One of the biggest shifts in the daily vet workload over the past 40 years has been the dramatic reduction in fracture repairs. From often one a day, we are down to doing three or four a year. Nearly every one has been hit by a car. Many others do not survive the impact.
Why has this changed? Fewer stray dogs, better dog training, widespread use of leashes but especially, better fencing.
We still have a long way to go. In Sweden (a country much like us for dog care) car accidents are still the most common single cause of death up to 10 years of age (Bonnett et al, 2005). For a local perspective, read the posts on Lost Dogs Of Adelaide.
2. What May Also Increase Dog Lifespans
These extra ideas are just my unfounded observations, but a lot of vets will strongly agree.
It’s logical that daily exercise should improve lifespan. Just very hard to test. Read our three vets’ thoughts on exercising dogs.
When you see the infected gums of many old sick dogs, you can’t help feeling they must make a difference. Here’s how to prevent dental disease in dogs.
Fish oil is a rich source of omega-3 fatty acids, which have many health benefits. I give dogs fish oil every day at a dose of one gram per 5-10kg as long as their gut tolerates it. It doesn’t have to be a medicine.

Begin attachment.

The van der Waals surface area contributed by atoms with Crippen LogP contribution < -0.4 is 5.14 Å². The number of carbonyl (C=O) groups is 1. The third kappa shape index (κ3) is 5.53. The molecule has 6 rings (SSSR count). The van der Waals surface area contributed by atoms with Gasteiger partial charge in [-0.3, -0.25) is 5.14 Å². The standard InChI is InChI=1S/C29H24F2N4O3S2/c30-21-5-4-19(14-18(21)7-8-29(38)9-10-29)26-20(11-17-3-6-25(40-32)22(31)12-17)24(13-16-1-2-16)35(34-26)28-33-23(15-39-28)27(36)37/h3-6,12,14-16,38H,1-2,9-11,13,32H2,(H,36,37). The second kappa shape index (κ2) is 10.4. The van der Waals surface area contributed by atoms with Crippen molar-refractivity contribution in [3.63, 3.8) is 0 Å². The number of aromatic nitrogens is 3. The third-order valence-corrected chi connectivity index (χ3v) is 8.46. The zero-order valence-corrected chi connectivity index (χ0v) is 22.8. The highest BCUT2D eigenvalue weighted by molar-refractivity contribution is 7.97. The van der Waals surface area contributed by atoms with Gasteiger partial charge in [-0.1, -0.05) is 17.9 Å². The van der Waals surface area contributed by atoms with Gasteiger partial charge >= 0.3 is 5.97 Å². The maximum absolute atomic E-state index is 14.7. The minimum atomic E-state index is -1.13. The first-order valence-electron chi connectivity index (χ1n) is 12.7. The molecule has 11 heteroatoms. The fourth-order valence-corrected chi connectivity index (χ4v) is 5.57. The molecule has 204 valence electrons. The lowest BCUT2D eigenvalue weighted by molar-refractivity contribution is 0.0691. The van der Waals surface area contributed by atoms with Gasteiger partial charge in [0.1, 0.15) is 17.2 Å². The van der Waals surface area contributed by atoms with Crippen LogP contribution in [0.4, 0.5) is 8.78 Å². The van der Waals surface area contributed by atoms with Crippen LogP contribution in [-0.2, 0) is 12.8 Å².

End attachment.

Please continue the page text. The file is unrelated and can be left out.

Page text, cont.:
I’d love to hear your questions or thoughts as well. Studies on dog longevity are very hard to do well and not common, so there’s no doubt a lot more knowledge to come.
Alenza, D. P., Rutteman, G. R., Peña, L., Beynen, A. C., & Cuesta, P. (1998). Relation between Habitual Diet and Canine Mammary Tumors in a Case‐Control Study. Journal of veterinary internal medicine, 12(3), 132-139.
Bonnett, B. N., Egenvall, A., Hedhammar, Å., & Olson, P. (2005). Mortality in over 350,000 insured Swedish dogs from 1995–2000: I. Breed-, gender-, age-and cause-specific rates. Acta Veterinaria Scandinavica, 46(3), 1.
Dreschel, N. A. (2010). The effects of fear and anxiety on health and lifespan in pet dogs. Applied Animal Behaviour Science, 125(3), 157-162.
Greer, K. A., Canterberry, S. C., & Murphy, K. E. (2007). Statistical analysis regarding the effects of height and weight on life span of the domestic dog. Research in veterinary science, 82(2), 208-214.
Kealy, R. D., Lawler, D. F., Ballam, J. M., Mantz, S. L., Biery, D. N., Greeley, E. H., … & Stowe, H. D. (2002). Effects of diet restriction on life span and age-related changes in dogs. Journal of the American Veterinary Medical Association, 220(9), 1315-1320.
King, C., Smith, T. J., Grandin, T. & Borchelt, P. (2016). Anxiety and impulsivity: Factors associated with premature graying in young dogs. Appl. Anim. Behav. Sci.
Kraft, W. (1998). Geriatrics in canine and feline internal medicine. European Journal of Medical Research, 3(1-2), 31-41.
Michell, A. R. Longevity of British breeds of dog and its relationships with sex, size, cardiovascular variables and disease. The Veterinary Record 145.22 (1999): 625-629.
Raghavan, M., Knapp, D. W., Bonney, P. L., Dawson, M. H., & Glickman, L. T. (2005). Evaluation of the effect of dietary vegetable consumption on reducing risk of transitional cell carcinoma of the urinary bladder in Scottish Terriers. Journal of the American Veterinary Medical Association, 227(1), 94-100.
By Andrew Spanner BVSc(Hons) MVetStud, a vet in Adelaide, Australia. These blogs are from a series regularly posted on Facebook and Twitter. Like or follow our page or subscribe via email to read the latest.